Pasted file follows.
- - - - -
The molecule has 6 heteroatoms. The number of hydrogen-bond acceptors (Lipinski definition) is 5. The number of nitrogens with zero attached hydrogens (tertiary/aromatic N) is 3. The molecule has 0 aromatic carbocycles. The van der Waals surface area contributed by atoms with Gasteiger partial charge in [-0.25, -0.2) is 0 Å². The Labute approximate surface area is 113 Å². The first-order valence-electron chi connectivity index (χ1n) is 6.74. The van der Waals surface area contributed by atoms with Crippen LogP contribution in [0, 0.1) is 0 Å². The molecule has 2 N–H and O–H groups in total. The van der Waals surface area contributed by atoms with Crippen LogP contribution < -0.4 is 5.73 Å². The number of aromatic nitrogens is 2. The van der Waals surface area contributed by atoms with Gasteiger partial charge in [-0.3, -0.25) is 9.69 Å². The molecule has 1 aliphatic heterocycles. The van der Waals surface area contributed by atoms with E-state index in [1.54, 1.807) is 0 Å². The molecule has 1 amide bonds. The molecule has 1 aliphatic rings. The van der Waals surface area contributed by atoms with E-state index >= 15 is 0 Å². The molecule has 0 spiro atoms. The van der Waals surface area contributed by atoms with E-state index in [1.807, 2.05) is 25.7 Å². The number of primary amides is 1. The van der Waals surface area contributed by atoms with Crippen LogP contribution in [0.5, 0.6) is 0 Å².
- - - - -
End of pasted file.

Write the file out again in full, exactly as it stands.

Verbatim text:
The molecule has 6 heteroatoms. The number of hydrogen-bond acceptors (Lipinski definition) is 5. The number of nitrogens with zero attached hydrogens (tertiary/aromatic N) is 3. The molecule has 0 aromatic carbocycles. The van der Waals surface area contributed by atoms with Gasteiger partial charge in [-0.25, -0.2) is 0 Å². The Labute approximate surface area is 113 Å². The first-order valence-electron chi connectivity index (χ1n) is 6.74. The van der Waals surface area contributed by atoms with Crippen LogP contribution in [0, 0.1) is 0 Å². The molecule has 2 N–H and O–H groups in total. The van der Waals surface area contributed by atoms with Crippen LogP contribution < -0.4 is 5.73 Å². The number of aromatic nitrogens is 2. The van der Waals surface area contributed by atoms with Gasteiger partial charge in [-0.3, -0.25) is 9.69 Å². The molecule has 1 aliphatic heterocycles. The van der Waals surface area contributed by atoms with E-state index in [1.54, 1.807) is 0 Å². The molecule has 1 amide bonds. The molecule has 1 aliphatic rings. The van der Waals surface area contributed by atoms with E-state index >= 15 is 0 Å². The molecule has 0 spiro atoms. The van der Waals surface area contributed by atoms with E-state index in [1.807, 2.05) is 25.7 Å². The number of primary amides is 1. The van der Waals surface area contributed by atoms with Crippen LogP contribution in [0.5, 0.6) is 0 Å².